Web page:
Milton Cornejo locked arms with about a dozen demonstrators Monday morning to block access to the federal Northwest Detention Center in Tacoma.
They were among about 50 people trying to prevent vehicles from leaving the facility, saying that they didn’t want the vans leaving with people who are about to be deported on board.
“I’m also undocumented,” Cornejo said. But Cornejo said he’s willing to face deportation himself, so that other mothers and fathers someday won’t have to. “I was afraid before. I didn’t want to risk my security and freedom. But now I feel it’s time to help. I have a lot to lose, but it doesn’t matter because this fight has to end.”
The advocates staged this blockade as part of the national “Not One More Deportation” campaign. Their efforts have disrupted deportations at lockups in other cities including Chicago, Phoenix and Atlanta.
Angelica Chazaro was at the event and said they want to halt the steady rise of deportations since President Obama took office. Deportations reached a record high in 2012, with more than 400,000 people removed from the U.S. Demonstrators here also said they’ve turned to this new tactic out of frustration with Congress’ impasse on immigration reform.
Demonstrators arrived around 6:30 a.m. carrying signs that said “Not one more” and chanting, “We are people, we are not illegal!” The day was chosen strategically: Mondays are when the feds typically load detainees on busses to the airport, for a flight back to their home countries.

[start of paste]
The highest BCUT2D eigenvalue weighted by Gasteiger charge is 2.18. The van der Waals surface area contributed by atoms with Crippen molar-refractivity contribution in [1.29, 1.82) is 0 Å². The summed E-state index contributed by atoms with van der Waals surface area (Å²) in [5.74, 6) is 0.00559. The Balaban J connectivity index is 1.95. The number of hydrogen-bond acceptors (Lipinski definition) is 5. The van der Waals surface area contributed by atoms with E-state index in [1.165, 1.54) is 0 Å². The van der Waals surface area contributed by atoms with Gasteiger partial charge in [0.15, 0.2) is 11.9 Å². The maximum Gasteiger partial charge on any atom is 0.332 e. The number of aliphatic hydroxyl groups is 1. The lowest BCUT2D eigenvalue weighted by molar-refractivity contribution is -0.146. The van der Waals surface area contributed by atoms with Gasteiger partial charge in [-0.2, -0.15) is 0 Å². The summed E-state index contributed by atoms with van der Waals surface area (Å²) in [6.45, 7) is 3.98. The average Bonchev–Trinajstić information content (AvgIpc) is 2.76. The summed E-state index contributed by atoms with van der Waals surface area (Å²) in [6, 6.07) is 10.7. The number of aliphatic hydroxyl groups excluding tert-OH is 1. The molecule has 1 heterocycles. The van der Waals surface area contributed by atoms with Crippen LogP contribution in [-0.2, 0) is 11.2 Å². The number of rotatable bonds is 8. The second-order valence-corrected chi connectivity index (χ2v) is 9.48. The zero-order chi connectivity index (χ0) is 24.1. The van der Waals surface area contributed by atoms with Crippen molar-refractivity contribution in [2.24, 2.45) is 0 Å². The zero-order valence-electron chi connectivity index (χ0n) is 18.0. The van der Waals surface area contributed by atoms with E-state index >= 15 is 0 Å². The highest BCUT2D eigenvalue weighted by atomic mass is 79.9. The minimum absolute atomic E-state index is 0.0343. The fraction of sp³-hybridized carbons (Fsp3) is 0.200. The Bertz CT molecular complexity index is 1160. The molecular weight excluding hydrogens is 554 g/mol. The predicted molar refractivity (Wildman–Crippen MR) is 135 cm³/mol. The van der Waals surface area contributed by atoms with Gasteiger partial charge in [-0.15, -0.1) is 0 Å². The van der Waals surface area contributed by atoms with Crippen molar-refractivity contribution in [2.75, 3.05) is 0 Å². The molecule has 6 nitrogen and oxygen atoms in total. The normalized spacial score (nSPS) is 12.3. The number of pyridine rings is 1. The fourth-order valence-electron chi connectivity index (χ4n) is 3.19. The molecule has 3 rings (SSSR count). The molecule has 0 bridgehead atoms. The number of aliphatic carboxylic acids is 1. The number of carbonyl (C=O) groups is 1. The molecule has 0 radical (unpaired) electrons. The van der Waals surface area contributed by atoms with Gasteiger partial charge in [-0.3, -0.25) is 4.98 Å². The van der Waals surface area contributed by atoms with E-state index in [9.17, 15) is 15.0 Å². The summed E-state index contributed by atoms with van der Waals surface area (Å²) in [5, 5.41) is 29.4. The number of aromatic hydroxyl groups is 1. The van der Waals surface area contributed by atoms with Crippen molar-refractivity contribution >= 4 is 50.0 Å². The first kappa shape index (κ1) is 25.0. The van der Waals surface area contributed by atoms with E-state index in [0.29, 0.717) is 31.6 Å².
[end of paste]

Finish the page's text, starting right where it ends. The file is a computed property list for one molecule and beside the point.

Tacoma’s detention center is the largest facility of its kind on the west coast. It holds enough beds for nearly 1,600 people who’ve been detained for immigration violations.
The facility’s staff declined to comment for this story.
One woman was arrested when she threw herself into the path of a vehicle attempting to exit the facility. Michelle Manrique was charged, then released back into the crowd. She said her husband was scheduled for deportation back to Mexico on Monday.
“They said the bus is already gone. My husband’s gone,” Manrique said after her release.
According to a statement from U.S. Customs and Enforcement, Miguel Angel Manrique-Valdez has been repatriated to Mexico five times since 1995, making him "an egregious immigration law violator and an enforcement priority."